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Andreea Barcan, Dorin Tarta and Cristina Tarta

Abstract

Pulmonary embolism (PE) is one of the most severe conditions encountered in the emergency department (ED) and one of the leading causes of cardiovascular morbidity and mortality, especially in patients presenting with hemodynamic instability, right ventricular dysfunction, or necessitating cardiopulmonary resuscitation. The early recognition and treatment of PE is essential, as many studies demonstrated that mortality rates drop significantly if adequate therapy is administered from the early stages. The aim of this update is to summarize the various patterns of PE presentations in the ED.

Open access

DI Tarta, Căldăraru Carmen Denise, Tarta Cristina, A Frigy, E Caraşca, Carlan Otilia and AG Dogaru

Abstract

How reliable is office assessed blood pressure (BP) in chronic kidney disease (CKD) patients and kidney transplant (KTx) recipients is yet to be determined, although the diagnosis of arterial hypertension has been based on these measurements. The aim of this study was to investigate the potential differences between office assessed BP and ambulatory blood pressure monitoring (ABPM) in CKD patients and KTx recipients. We conducted a prospective study which enrolled 45 patients. Morning and evening seated office BPs were assessed using a sphygmomanometer at 5 consecutive outpatient visits. A mean systolic BP (SBP) and diastolic BP (DBP) was calculated. Ambulatory blood pressure was measured over 24 hours using a Meditech ABPM-05 device. Office SBP was statistically significant higher in CKD patients than KTx recipients both in the morning and evening (p=0.0433 and p=0.0066 respectively). ABPM showed higher night-time SBPs (p=0.0445) and higher overall, day-time and night-time DBPs in KTX recipients (p=0.0001, p=0.0006, p<0.0001 respectively). In CKD patients, office SBPs and DBPs are significantly higher than overall SBPs and DBPs as assessed by 24hr ABPM. Office BP monitoring as assessed by clinician is acceptable but tends to overestimate BP in both CKD and KTx study groups.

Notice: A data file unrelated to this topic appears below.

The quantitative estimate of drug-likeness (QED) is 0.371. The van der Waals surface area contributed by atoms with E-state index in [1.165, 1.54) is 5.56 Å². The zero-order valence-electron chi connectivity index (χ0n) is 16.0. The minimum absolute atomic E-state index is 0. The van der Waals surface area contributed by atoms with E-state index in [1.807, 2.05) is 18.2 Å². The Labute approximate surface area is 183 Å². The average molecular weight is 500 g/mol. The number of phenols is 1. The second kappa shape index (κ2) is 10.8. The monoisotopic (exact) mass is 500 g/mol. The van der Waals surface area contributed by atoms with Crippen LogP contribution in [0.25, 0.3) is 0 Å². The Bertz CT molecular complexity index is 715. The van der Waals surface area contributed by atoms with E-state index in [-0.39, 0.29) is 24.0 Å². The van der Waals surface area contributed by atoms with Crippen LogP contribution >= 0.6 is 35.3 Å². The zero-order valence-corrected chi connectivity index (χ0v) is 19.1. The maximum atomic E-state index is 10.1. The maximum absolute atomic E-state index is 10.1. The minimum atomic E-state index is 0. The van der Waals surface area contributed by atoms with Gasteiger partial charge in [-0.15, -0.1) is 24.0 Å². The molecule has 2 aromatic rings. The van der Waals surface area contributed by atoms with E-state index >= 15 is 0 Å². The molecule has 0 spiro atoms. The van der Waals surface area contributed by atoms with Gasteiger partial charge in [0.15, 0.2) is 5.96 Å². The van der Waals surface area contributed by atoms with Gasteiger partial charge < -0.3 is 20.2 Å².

Open access

Carmen Denise Căldăraru, Dorin Ionuţ Tarta, Mirela Liana Gliga, Cristina Tarta, Emilian Caraşca, Sorin Albu, Adina Huţanu, Maria Dogaru and Grigore Dogaru

Abstract

Introduction: Hepcidin is a regulatory protein in iron metabolism; we do not know the role in chronic kidney disease anemia. Methods: 22 patients with CKD anemia and 15 patients with CKD without anemia were investigated. CKD anemia-inclusion criteria: over 18 years, hemoglobin ≤12 g/dl for women and ≤13 g/dl for men, no treatment for anemia 6 months before enrollment, glomerular filtration rate (eGFR) <60 ml/min/1.73m2 and stable creatinine three months before enrollment. Exclusion criteria: infection, bleeding, malignancy, systemic or liver disease, immunosuppression, renal replacement therapy. CKD without anemia-inclusion criteria: over 18 years, no anemia or treatment for anemia, CKD with stable creatinine values three months before enrollment. Exclusion criteria: medical conditions known to have a role in the development of polycythemia. Hepcidin-25 and ferritin were measured by ELISA method. Erythropoietin (EPO), tumor necrosis factor (TNF)-α, interleukin (IL)-6 were evaluated using chemiluminescent enzyme immunometric assays. Unpaired T test, Pearson correlation and multiple regression were used for statistical analysis. Results: Hemoglobin values were significantly lower in anemia group. There were no differences in terms of eGFR, age, body mass index, serum hepcidin, erythropoietin, fibrinogen, IL-6, and TNF-α between CKD patients with and without anemia. Serum hepcidin correlated positively with ferritin (r=0.45 p<0.05), TNF-α (r=0.54, p<0.05) and negatively with erythropoietin (r=-0.51, p<0.05). Multiple linear regression analysis demonstrated that TNF-α is an independent predictor of serum hepcidin in our patients (p=0.003, R=0.71). Conclusion: We found no differences in serum hepcidin, erythropoietin and inflammatory markers in non-dialysis CKD patients with and without anemia.